by Patti Dees

Managers and owners inevitably face the decision to repair or replace plumbing that has seen better days. It seems, in passing, a simple decision – how much does it cost? However, the circumstances around each broken pipe or fixture are different and warrant forethought and planning. Weighing costs against factors such as code requirements or the likelihood of repeat failure can turn a cheap decision into a good one.

Cost is often the primary factor when deciding to repair rather than replace pipes or fittings. The simplest, though not always the best, approach is to estimate the cost of materials and labor for both situations and go with the cheapest. After all, repairing plumbing makes sense until replacement becomes cheaper than continued repairs. Unfortunately, this approach misses the full impact of some repairs on efficiency and lifecycle.

How Broken Is It

Pipes, fittings, and fixtures will deteriorate over time. Gaskets wear out, rust will eventually have its day, and enamel wears away. But then there are the more serious issues that come with repeated use. Decision makers should consider the following questions:

Is there a chance of catastrophic failure or code violation?

There is a reason it is called catastrophic failure. The cost and time required to deal with the aftermath of a repair that leads to outright failure are guaranteed to exceed the cost of replacement before the failure. Save some money and invest in a replacement.

Additionally, local or state building codes, as well as industry best practices, should be taken into account. If repair would fail to keep the system within regional codes, the only choice is to replace the pipe or fixture. Similarly, if the type of repair is not advised under industry standards, it is not worth the risk.

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Will a repair create weak spots or alter flow characteristics?

Some repairs, especially if done poorly, will set up the system for additional problems down the road. Rough spots and debris within a pipe, for example, can create undesirable pressure points within the line or increase corrosion. This will shorten the life of the system and could even exacerbate issues downstream.

Does efficiency drop after the repair?

If a similar repair has been made before, either in the same area or in another part of the system, and staff noticed an efficiency drop afterward, a similar drop is possible. In this case, repairing plumbing can lead to an increase in operating costs.

Looking to the Future

Preventive maintenance programs can extend the life of many building systems allowing for improvements to be planned out over several years. They can also provide very useful information for maintenance planning. For facilities with these types of programs, additional questions to consider are:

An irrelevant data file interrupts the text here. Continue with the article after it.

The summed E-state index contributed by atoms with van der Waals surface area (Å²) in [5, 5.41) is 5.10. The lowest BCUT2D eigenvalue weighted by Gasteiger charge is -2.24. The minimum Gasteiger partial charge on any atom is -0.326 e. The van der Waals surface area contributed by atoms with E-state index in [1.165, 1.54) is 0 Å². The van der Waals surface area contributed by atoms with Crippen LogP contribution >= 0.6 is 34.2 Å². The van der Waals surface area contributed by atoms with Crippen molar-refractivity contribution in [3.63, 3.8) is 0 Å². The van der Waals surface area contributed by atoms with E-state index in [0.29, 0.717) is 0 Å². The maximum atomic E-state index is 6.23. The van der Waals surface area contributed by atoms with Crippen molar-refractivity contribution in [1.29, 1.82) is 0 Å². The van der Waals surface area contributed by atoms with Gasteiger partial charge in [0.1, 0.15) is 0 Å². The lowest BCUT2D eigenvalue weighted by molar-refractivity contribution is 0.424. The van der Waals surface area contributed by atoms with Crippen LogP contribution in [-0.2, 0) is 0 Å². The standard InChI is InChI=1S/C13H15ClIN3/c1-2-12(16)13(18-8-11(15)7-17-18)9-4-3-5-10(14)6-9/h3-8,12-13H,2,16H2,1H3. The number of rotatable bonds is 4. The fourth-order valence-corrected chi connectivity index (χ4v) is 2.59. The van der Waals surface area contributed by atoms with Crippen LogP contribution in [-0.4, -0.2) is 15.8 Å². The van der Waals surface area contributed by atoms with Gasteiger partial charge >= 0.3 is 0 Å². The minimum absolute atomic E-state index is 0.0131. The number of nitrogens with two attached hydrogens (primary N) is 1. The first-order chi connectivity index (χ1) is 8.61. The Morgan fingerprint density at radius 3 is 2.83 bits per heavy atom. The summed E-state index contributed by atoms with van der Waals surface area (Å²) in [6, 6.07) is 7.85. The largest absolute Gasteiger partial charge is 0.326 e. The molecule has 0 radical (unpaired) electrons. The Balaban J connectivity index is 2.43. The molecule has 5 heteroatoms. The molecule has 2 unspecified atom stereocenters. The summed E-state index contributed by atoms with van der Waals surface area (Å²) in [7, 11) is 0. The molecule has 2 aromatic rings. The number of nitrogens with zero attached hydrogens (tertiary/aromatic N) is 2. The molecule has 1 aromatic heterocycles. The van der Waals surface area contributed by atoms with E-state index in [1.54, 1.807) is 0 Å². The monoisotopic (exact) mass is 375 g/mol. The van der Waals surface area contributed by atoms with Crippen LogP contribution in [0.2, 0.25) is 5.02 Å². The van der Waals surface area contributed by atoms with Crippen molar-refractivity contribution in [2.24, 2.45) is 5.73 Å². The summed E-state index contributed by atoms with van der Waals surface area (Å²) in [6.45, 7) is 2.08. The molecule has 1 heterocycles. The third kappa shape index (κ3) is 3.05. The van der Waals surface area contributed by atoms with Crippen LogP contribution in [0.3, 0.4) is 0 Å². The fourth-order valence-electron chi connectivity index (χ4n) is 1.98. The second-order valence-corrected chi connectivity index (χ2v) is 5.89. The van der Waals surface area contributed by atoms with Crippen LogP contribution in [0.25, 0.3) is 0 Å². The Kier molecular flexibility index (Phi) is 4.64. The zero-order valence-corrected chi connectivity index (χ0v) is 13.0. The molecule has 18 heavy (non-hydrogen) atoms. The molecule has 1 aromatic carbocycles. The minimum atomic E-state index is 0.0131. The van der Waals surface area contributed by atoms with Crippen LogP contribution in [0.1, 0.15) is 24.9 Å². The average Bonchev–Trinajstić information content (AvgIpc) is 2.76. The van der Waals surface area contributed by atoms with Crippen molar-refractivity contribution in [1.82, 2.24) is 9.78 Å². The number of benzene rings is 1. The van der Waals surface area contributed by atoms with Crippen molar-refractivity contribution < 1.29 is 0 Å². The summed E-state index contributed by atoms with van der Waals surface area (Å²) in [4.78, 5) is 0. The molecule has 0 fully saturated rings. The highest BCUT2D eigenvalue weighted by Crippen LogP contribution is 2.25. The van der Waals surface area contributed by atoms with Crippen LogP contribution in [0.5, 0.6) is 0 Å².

Are there plans to replace part or all of the system in the future?
Depending on how far in the future a facility plans on upgrading all or part of the plumbing, managers may want to consider if repair is worth the investment. This is especially true for facilities seeking and maintaining sustainability certification. Serious consideration of how the repair will affect efficiency, sustainability measures, and indoor environmental quality will be important. For example, replacement with an upgraded fixture or using certain materials can earn points towards LEED certification.

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Is historical maintenance data available?

Maintenance data collected over time are a great source of information. When possible, repair or replacement decisions should take into account known locations and frequency of prior repairs. Pipes, fittings, and fixtures within a section known to be rife with issues could benefit from replacement rather than repairs.

While tempting to resort to cost-only strategies that focus solely on labor and materials, deciding the merits of repairing over replacing parts of a plumbing system benefits from a broader and more long-range approach. Consider how the system affects other areas and systems within the building. Certification or management’s goals for upgrades should also factor into the solution. It may be that what starts out as a problem can be turned into an opportunity.


Patti draws on her background as a chemical engineer to share information with readers on technology, manufacturing, and construction.


FacilitiesNet – Plumbing: The Repair-Replace Decision – Facilities Management Insights

FacilitiesNet – Plumbing System Efficiency: Repair or Replace? – Facilities Management Insights

National Conference of State Legislatures – Water-Efficient Plumbing Fixtures

Corrosionpedia – 21 Types of Pipe Corrosion & Failure